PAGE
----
BOARD MEMBERS SHOULD ASK ABOUT CORPORATE VENTURING.
1. What role does corporate venturing have in
insuring adaptability to the marketplace?
2. How effective are we at building and
sustaining mutually profitable alliances relative to
our competitors in the marketplace.
3. How effective do we need to be in
building and sustaining mutually profitable alliances?
For more information on this issue, check out the
enclosed article from the Massachusetts Institute of Technology:
Elephants to Dance
A set of
practices called "corporate venturing" can rejuvenate big
lumbering organizations into nimbler and more innovative beasts.
By Ken Morse, Dave Weber, and Carter Williams
January 9, 2004
A quick comparison of the lists of America’s top 100 companies in
1900, 1950, 1980, and today shows that every few decades, many of the
largest companies die and are replaced by newcomers. The pace of
change and the need for rapid innovation has never been greater.
Today the CEOs of the world’s top 1,000 companies
have few tools (and little time) to help them make their organizations
more innovative. They lie awake at night worrying that a faster, more
innovative, and lower-cost competitor could spring up any day, eager
to take big bites from their cash cows and star performers.
In the face of increasing global competition, more and more major
companies are coming to understand the value of corporate venturing.
Though there are a variety of approaches, corporate venturing
generally aims to give large mature organizations some of the agility
of their smaller competitors. Such venturing works both to improve a
corporation’s standing in its existing markets and to break into new
Corporate venturing comes in three main forms: alliances, internal
venturing programs, and corporate venture capital. These activities
can be a tremendous source of innovation, new business opportunities,
and entrepreneurial energy.
Alliances offer the advantage of combining the assets of the larger
organization (brand strength, market channels, investment capital,
and other scale-related advantages) with the more focused and nimbler
characteristics of the smaller, younger partner. But they raise an
important question: will the larger company’s culture overwhelm that
of the younger, entrepreneurial organization?
Internally focused venturing programs aim to leverage a company’s
existing assets (human, physical, and financial). Although it is
difficult to create an entrepreneurial environment within larger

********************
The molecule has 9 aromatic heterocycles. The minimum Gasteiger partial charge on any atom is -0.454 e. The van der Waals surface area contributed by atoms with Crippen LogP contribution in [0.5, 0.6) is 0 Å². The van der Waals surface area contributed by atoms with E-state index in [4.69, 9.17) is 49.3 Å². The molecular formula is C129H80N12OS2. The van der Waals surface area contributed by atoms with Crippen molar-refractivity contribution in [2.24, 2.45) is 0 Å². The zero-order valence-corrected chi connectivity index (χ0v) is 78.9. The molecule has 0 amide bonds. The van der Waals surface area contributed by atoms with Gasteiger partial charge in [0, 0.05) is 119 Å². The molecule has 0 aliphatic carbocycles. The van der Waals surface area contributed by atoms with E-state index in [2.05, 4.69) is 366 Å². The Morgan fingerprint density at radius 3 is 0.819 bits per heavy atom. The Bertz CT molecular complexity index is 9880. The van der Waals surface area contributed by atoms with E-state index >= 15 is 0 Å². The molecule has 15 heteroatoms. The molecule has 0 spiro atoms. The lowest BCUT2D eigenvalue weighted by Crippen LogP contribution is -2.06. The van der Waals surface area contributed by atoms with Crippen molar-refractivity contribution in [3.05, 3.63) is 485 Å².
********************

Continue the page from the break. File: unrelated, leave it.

organizations, the benefits of doing so can be immense. Traditional
corporate strengths, however, are not always advantageous for
venturing, which depends for success on attracting and motivating
people whose clock speed is likely to be one or two standard
deviations faster than the corporate norm. The inevitable clashes
with existing corporate cultures, metrics, and motivations must be
managed. Exit strategies typical of internally focused ventures
include the establishment of a new division, the acquisition of the
venture by an existing division, spinout, and cancellation of the
project. It is critical for the organization to integrate the
benefits of the venture without alienating or stifling employees in
either the new venture or the larger company.
Corporate venture capital - in which a large company funds startups -
requires patience, strong support from top executives, and the
freedom to experience losses as well as gains. The corporate venture
capital team depends on traditional venture capital firms as
coinvestors both for deal flow and management help. While the
corporate team certainly aims for short-term return on its
investments, it mainly seeks strategic growth. Intel Capital, for
example, invests in startup ventures it hopes will eventually create
demand for Intel’s current and future products.
An MIT Sloan School of Management investigation led by Professor
Edward Roberts studied corporate venturing activities at 54 U.S.
corporations, including 3M, Boeing, Dow, DuPont, Eastman,
Hewlett-Packard, Microsoft, Monsanto, and Motorola. Roberts
noted that even when corporate venturing appears successful, it
rarely works alone as a major source of corporate growth. Rather, the
approach adopted by the successful company works in concert with
other business-development activities.
Whether companies focus their venturing activities more on alliances,
internal ventures, or external venture-capital investments, success
requires leveraging the company’s culture and collaborating beyond
traditional company boundaries. The Corporate Venturing Consortium
(CVC) was founded at MIT two years ago to share and improve best
practices across companies and industries. Every January, a one-week
course is offered at MIT based on a curriculum that CVC members
helped design. Charles Darwin’s observation about the evolution of
species applies also to businesses. "It is not the strongest of
the species that survives, nor the most intelligent, but the one most
responsive to change." Corporate venturing helps companies adapt
their way to survival.
This article originally appeared in the MIT Technology Insider, a monthly
newsletter covering MIT research and commercial spinoff activity.
Ken Morse is managing director of the MIT Entrepreneurship Center and
secretary of the Corporate Venturing Consortium (CVC). Dave Weber is
director of the MIT Management of Technology Program. Carter
Williams, a partner in Boeing Ventures, is chairman of the CVC.